Noted climate sceptic and 2GB radio host Alan Jones is the unlikely public face behind a government-funded “global social purpose movement”, launched to allow citizens to “vote where real funds will go to best rejuvenate and protect” the Great Barrier Reef.
The Citizens of the Great Barrier Reef Initiative’s members include many of the region’s tourism bodies, including Tourism Tropical North Queensland, the Quicksilver Group (which operates cruises on the reef) and the Queensland Music Festival, as well as bodies like James Cook University, the Queensland state government and the federal government. Some of these bodies have made a point of discussing the impact of climate change on the reef — claims Alan Jones spent much of the past two days vehemently opposing on his radio show as he launched the initiative.
He described it on air yesterday as “a positive initiative to deny the Armageddonists” — Jones’ term for those who claim the reef is being irrevocably damaged by climate change and mining –“the opportunity to bad-mouth Australia to the world, and to paint Australia and Australian governments as environmental vandals”. On Monday and Tuesday, Jones broadcast his show from Cairns, reaching, according to the press release, half a million listeners in Sydney and Brisbane. On air, Jones encouraged listeners to give their input into “polishing this jewel”.
Can, and should, discussion of conservation of the Great Barrier Reef take place without mention of climate change? The organisation’s chairman, Alex de Wall, who also heads up Tourism Tropical North Queensland (TTNQ), told Crikey debating climate change wasn’t the point: “Our plans are to engage with Citizens from all persuasions and points of view and to not participate in the debate, but to leverage the passion and focus on the GBR to activate initiatives that positively contribute to its preservation.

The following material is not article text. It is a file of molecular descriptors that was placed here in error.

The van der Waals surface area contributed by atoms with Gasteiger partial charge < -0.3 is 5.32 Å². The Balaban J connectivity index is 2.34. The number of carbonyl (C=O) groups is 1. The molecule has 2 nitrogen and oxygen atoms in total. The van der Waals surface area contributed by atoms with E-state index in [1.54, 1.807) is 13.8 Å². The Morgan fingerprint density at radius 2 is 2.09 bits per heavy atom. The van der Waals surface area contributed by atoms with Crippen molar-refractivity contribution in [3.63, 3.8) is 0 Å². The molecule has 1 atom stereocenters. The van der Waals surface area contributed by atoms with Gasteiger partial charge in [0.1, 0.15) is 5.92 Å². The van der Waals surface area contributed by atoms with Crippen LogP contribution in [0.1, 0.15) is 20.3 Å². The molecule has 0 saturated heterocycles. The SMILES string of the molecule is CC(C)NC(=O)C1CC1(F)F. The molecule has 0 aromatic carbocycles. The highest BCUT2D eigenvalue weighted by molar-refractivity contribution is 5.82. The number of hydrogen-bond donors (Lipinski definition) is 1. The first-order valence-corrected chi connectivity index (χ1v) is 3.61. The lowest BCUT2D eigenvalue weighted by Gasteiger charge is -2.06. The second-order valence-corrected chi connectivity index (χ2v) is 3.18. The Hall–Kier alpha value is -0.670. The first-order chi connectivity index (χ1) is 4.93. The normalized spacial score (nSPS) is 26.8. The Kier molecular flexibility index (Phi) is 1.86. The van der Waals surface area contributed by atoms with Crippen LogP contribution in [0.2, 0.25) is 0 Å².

“No one, regardless of their point of view, can argue against taking positive action to improve the way we look after our natural environment and the world’s most significant barometer thereof, the Great Barrier Reef,” he said.
During the federal election campaign, the then-nascent Citizens of the Great Barrier Reef initiative was awarded $1.3 million from the federal government to develop what local MP Warren Entsch described as a “one-stop shop where people can learn about the reef and the activities that are underway to make it stronger and more resilient”.
The initiative is putting $1 million of this into its website, which will feature streaming HD video of the reef, a “browser-controlled … submergible drone experience”, a curriculum developed at James Cook University for use in classrooms, as well as a social media campaign to accompany the launch. The other $300,000 is going towards the construction of public artwork, which is also being funded by a further $300,000 from the Cairns Regional Council. Of arguably more promotional value to the campaign than the digital investment has been Jones’ support.
The website aims to reach 100 million people, and to recruit 5 million as “citizens” in the initiative. It hopes to raise $5 million in donations from corporate sponsorship, which “citizens” will then be able to direct towards scientific and conservation projects they support.
In announcing the funding in June, Entsch said the initiative would allow people to express their support for the reef in a meaningful way:
“TTNQ — as the proponent of this concept in conjunction with partners JCU, GBRMPA, RRRC and Reef HQ Aquarium — have really thought outside the box, and have engaged some very innovative marketing avenues. By doing so, COGBR will enable Australia to showcase the fact that the Great Barrier Reef is the world’s best-managed Reef, as well as providing an extraordinary global profile and platform to showcase what is actually being done.”
Talk of coral bleaching has yet to have an impact on visitor numbers to the Great Barrier Reef, though it’s unlikely to count as a positive for marketing purposes. TTNQ says visitor numbers to FNQ are up 13% in the past 12 months.